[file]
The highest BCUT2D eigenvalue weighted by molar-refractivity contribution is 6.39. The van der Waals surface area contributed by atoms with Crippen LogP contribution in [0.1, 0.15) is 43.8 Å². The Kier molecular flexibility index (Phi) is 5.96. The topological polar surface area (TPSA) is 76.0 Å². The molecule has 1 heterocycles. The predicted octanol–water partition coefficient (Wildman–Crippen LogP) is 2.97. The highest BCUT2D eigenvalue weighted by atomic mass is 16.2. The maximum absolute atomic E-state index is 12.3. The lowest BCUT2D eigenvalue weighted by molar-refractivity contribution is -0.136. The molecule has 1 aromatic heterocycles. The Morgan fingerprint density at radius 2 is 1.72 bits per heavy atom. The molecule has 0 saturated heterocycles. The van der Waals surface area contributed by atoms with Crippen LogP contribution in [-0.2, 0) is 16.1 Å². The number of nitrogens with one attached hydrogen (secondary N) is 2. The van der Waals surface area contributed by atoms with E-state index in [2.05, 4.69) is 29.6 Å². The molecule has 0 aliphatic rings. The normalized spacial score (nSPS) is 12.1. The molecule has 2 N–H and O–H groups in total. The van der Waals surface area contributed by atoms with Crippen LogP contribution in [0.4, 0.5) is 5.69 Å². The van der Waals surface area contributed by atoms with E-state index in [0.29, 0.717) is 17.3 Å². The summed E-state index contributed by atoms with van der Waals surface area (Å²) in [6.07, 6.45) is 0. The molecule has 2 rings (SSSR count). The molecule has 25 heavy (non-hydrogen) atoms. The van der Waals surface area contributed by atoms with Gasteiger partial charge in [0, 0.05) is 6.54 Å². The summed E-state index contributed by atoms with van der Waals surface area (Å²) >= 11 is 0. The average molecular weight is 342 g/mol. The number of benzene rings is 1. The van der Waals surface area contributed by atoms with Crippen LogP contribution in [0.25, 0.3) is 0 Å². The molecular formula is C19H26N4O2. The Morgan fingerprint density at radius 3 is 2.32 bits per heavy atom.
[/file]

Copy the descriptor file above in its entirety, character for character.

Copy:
The highest BCUT2D eigenvalue weighted by molar-refractivity contribution is 6.39. The van der Waals surface area contributed by atoms with Crippen LogP contribution in [0.1, 0.15) is 43.8 Å². The Kier molecular flexibility index (Phi) is 5.96. The topological polar surface area (TPSA) is 76.0 Å². The molecule has 1 heterocycles. The predicted octanol–water partition coefficient (Wildman–Crippen LogP) is 2.97. The highest BCUT2D eigenvalue weighted by atomic mass is 16.2. The maximum absolute atomic E-state index is 12.3. The lowest BCUT2D eigenvalue weighted by molar-refractivity contribution is -0.136. The molecule has 1 aromatic heterocycles. The Morgan fingerprint density at radius 2 is 1.72 bits per heavy atom. The molecule has 0 saturated heterocycles. The van der Waals surface area contributed by atoms with Crippen LogP contribution in [-0.2, 0) is 16.1 Å². The number of nitrogens with one attached hydrogen (secondary N) is 2. The van der Waals surface area contributed by atoms with E-state index in [2.05, 4.69) is 29.6 Å². The molecule has 0 aliphatic rings. The normalized spacial score (nSPS) is 12.1. The molecule has 2 N–H and O–H groups in total. The van der Waals surface area contributed by atoms with Crippen LogP contribution in [0.4, 0.5) is 5.69 Å². The van der Waals surface area contributed by atoms with E-state index in [0.29, 0.717) is 17.3 Å². The summed E-state index contributed by atoms with van der Waals surface area (Å²) in [6.07, 6.45) is 0. The molecule has 2 rings (SSSR count). The molecule has 25 heavy (non-hydrogen) atoms. The van der Waals surface area contributed by atoms with Gasteiger partial charge in [0, 0.05) is 6.54 Å². The summed E-state index contributed by atoms with van der Waals surface area (Å²) >= 11 is 0. The average molecular weight is 342 g/mol. The number of benzene rings is 1. The van der Waals surface area contributed by atoms with Crippen LogP contribution in [0.25, 0.3) is 0 Å². The molecular formula is C19H26N4O2. The Morgan fingerprint density at radius 3 is 2.32 bits per heavy atom.